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‘This is how we eat’: An intern’s journey into food production

Read Time: 3 minutes

July 27, 2023


Darrin Adams grew up in Woodville, Mississippi, around cotton fields and farms.

But it wasn’t until he became a Cargill operations management intern in May 2022 that Darrin learned “how things are done behind the scenes” to put food on people’s tables.

It changed his perspective on what we eat, says “DA,” as he goes by. That is why he returned this summer for a second internship — this time helping assess equipment and improving barge efficiency levels — at our plant in Westwego, Louisiana.

We caught up with the Alcorn State University senior to ask about his experience as an intern and what he’s learning about Cargill.

His main takeaway? “Without Cargill workers,” he says, “the world wouldn’t eat.”


A Cargill intern welding DA was taught to weld while interning in Nebraska summer 2022.

Q: What made you interested in an agriculture career?

A: I’m a senior at Alcorn State University, studying agriculture science. Ag science made sense for me because I was surrounded by cotton fields and farms my whole life. I’ve taken classes in animal sciences, classes from ag business… With my degree, I knew how grain was harvested, but I didn’t know how much grain was in demand, for example. That was until I interned at Cargill.

Q: Speaking of, what has your intern experience been like?

A: This is my second internship with Cargill. My first internship I was out in the fields of Nebraska taking in truck loads, loading rail cars, running ship loaders. I had the chance to try everything.

This summer, I’m in Louisiana working on projects like barge unloading sheets to improve efficiency. I also help identify critical spares, which means replacing spare parts of equipment in the plant.

I consider Cargill a company that operates behind the scenes. A lot of people know what Cargill does and a lot of people do not. I enjoy when people ask what I do in operations because I get to tell them everything Cargill is involved with.


Group of interns posing together at a Cargill plant DA returned for a second internship at Cargill in Westwego, Louisiana.

Q: And what made you want to come back and intern again?

A: Throughout my first internship I was treated like family, in a sense. I got to meet so many people, so many personalities.

I was also surprised to see how things are done. I had never seen grain traveling throughout the sea, had never unloaded a barge and loaded a vessel, for example. I was included each step of the way.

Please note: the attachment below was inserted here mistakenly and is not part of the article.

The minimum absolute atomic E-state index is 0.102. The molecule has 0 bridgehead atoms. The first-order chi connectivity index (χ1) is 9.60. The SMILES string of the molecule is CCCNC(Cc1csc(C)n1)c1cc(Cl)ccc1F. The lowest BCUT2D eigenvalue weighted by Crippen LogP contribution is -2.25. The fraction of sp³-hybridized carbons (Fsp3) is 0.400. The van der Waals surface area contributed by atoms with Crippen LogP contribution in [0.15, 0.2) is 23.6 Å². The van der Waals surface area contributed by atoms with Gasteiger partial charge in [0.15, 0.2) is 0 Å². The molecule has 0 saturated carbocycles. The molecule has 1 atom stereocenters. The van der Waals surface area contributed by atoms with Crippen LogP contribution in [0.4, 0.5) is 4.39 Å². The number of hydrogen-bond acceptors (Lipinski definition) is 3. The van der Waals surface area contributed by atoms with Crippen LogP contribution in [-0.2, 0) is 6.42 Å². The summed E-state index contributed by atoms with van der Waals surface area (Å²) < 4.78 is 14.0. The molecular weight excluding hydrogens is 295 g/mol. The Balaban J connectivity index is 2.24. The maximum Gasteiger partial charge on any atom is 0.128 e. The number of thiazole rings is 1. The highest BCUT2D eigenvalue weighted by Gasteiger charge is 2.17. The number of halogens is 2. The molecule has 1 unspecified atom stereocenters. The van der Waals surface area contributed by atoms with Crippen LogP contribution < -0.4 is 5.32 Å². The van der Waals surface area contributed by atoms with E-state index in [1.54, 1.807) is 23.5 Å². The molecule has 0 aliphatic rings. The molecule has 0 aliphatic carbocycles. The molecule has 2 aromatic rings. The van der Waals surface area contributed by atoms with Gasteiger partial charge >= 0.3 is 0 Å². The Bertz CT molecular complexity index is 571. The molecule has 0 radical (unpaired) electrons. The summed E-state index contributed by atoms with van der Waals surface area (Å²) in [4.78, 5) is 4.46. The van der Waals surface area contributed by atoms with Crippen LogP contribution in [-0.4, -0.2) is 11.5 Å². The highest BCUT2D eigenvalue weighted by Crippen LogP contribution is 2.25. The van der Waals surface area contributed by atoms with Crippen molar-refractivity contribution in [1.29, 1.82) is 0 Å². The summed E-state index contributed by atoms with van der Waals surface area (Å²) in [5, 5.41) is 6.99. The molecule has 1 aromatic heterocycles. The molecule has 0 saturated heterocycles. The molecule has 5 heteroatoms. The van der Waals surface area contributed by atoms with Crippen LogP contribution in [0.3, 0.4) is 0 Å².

Did you know?

  • This year, 445 interns and co-ops are working across 123 locations in the United States and Canada. Most interns are in plant locations, similar to DA.
  • 67% of interns accept full-time employment offers at Cargill.
  • Alcorn State University, where DA attends, is a Historically Black College and University (HBCU) and part of the Cargill University thrive program. This initiative brings more equitable access to college students from underrepresented groups in agriculture, business and STEM careers.
  • Julian Chase, Cargill Executive Team member and head of Business Operations and Supply Chain, started his Cargill career as an engineering intern.


A group of Cargill interns posing together Cargill interns pose at Intern Forum – an event hosted in Minneapolis for interns to meet one another and connect in person.

Cargill’s early career program empowers interns and co-ops to grow both personally and professionally, fostering their development into confident and competent individuals.

Kate Locken University and early career recruitment lead



Cargill intern taking a selfie DA hopes to work in agriculture long term, including at Cargill. He says his internships have given him a new perspective on where our food comes from.

Q: What has been your favorite project at Cargill?

A: There were a few memorable moments last summer. I loaded a train hopper, which is off the ground like ten feet. You are wearing a harness and a lifeline. You’re flipping lids. Not everyone can say they’ve done that. And not a lot of people can say they’ve been on a vessel. I was on a barge on the Mississippi river, hooking chains to lids.

It was memorable because this is how we eat. Without Cargill workers, the world wouldn’t eat.

Q: Your internship experiences sound eye-opening! Where do you hope to land next?

A: Long term, I’d like to stay in agriculture — hopefully at Cargill. I’ll see where it takes me. 


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